An prisoner at HMP Peterborough killed his cell mate using a flat screen TV in a ‘frenzied’ attack, a jury has been told.
Jordan Palmer (26) killed Terence Ojuderie in cell 27 in the early hours of December 9 last year.
The jury at Peterborough Crown Court were told the injuries suffered by Ojuderie were so severe, he was ‘unrecognisable.’
Palmer has admitted killing his 42-year-old cell mate, but denies murder.
William Hughes, prosecuting, told the court Palmer had used the cell intercom to speak to prison officers at 1am to say he was feeling ‘unwell.’
The officer went to check on him, and told him a nurse would see him.
A few minutes later, Palmer again used the intercom to speak to the officer, saying he was still feeling sick.
Mr Hughes said:” About 10 minutes later, the buzzer sounded again. Again it was the defendant calling. He said: ‘I don’t know what I’ve done, I don’t know what I’ve done.’”
The officer returned to the cell, and saw the defendant standing in the middle of the cell, wearing only his boxer shorts.
The officer could see Ojuderie covered in blood, foaming from the mouth.
Palmer was also covered in blood, and a blood stained TV was recovered.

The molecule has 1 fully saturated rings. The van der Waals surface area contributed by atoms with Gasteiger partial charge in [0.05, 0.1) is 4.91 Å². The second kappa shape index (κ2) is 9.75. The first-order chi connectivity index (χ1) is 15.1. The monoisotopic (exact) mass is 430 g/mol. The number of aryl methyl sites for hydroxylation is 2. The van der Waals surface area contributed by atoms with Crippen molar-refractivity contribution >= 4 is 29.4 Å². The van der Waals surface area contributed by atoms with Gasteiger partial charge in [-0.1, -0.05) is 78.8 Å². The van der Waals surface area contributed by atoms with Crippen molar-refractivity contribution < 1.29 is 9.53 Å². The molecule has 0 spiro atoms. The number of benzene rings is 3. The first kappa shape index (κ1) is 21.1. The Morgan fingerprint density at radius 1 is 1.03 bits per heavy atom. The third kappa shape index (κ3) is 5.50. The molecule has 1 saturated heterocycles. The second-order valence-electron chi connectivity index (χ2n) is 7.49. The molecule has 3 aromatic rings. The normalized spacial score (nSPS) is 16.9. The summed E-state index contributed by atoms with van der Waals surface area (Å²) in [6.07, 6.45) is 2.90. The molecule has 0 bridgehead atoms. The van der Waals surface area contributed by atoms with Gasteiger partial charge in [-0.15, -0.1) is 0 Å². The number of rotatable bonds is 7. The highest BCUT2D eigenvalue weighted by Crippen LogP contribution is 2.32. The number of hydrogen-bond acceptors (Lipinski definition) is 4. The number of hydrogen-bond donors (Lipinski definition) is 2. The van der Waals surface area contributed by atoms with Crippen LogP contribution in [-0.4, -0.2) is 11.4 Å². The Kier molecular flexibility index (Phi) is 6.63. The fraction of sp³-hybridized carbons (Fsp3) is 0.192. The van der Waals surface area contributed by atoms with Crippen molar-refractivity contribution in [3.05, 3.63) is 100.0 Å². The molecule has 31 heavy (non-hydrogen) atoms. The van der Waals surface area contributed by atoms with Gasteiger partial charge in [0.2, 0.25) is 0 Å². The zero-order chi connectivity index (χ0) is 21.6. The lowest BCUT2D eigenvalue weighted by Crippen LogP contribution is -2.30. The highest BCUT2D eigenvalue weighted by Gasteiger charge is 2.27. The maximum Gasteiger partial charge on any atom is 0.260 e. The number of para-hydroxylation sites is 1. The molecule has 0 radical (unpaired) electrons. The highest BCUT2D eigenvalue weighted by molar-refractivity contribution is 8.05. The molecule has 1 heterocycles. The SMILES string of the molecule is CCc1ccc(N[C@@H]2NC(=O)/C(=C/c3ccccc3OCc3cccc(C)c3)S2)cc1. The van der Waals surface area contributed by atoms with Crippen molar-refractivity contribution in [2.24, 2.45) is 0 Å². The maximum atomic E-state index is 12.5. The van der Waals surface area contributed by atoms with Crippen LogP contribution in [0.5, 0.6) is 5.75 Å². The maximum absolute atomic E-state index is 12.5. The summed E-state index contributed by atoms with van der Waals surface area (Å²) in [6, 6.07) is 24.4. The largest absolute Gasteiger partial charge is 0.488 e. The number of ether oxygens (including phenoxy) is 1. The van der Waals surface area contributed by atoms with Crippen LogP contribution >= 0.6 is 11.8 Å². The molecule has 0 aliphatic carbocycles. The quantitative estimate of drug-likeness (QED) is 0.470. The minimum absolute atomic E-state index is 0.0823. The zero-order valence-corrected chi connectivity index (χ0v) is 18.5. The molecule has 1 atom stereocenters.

Mr Hughes said: “The deceased was subject to an episode of intense and frenzied violence.”
He added: “The deceased suffered severe facial injuries, He was unrecognisable to those that knew him.”
Ojuderie was pronounced dead at 2.19am.
The jury of five women and seven men were told a number of other inmates had heard a commotion during the night, with one man seeing two figures at the window - with one man striking the other with a TV set - and seeing blood splatter on the window.
Abbas Lakhe QC, defending, told the jury there was no dispute Palmer had killed Ojuderie - but the questions at the heart of the trial involved the use of the drug, spice - a synthetic cannabis.
He said while Palmer did not use it, Ojuderie did - and it was possible the effects on Palmer had led him to launch the attack. He said it was possible Palmer had involuntarily ingested the drug - either through passive smoking, picking up the wrong cigarette of having his cigarettes spiked.
Mr Lakhe said: “It is very difficult to know what the effects of the drug are - it is a chemical, and depends on the strength if it - and the strength changes regularly.
“If he was affected by it, what effect did it have one affect could be he was not in control of his actions. The legal term for this is non-insane automatism.
“In the alternative, if the ingestion of spice resulted in a drug induced psychosis - a recognised medical condition causing abnormality of mental function, the alternative would be manslaughter.”
The trial is expected to last at least two weeks. Palmer denies one count of murder.
The trial continues.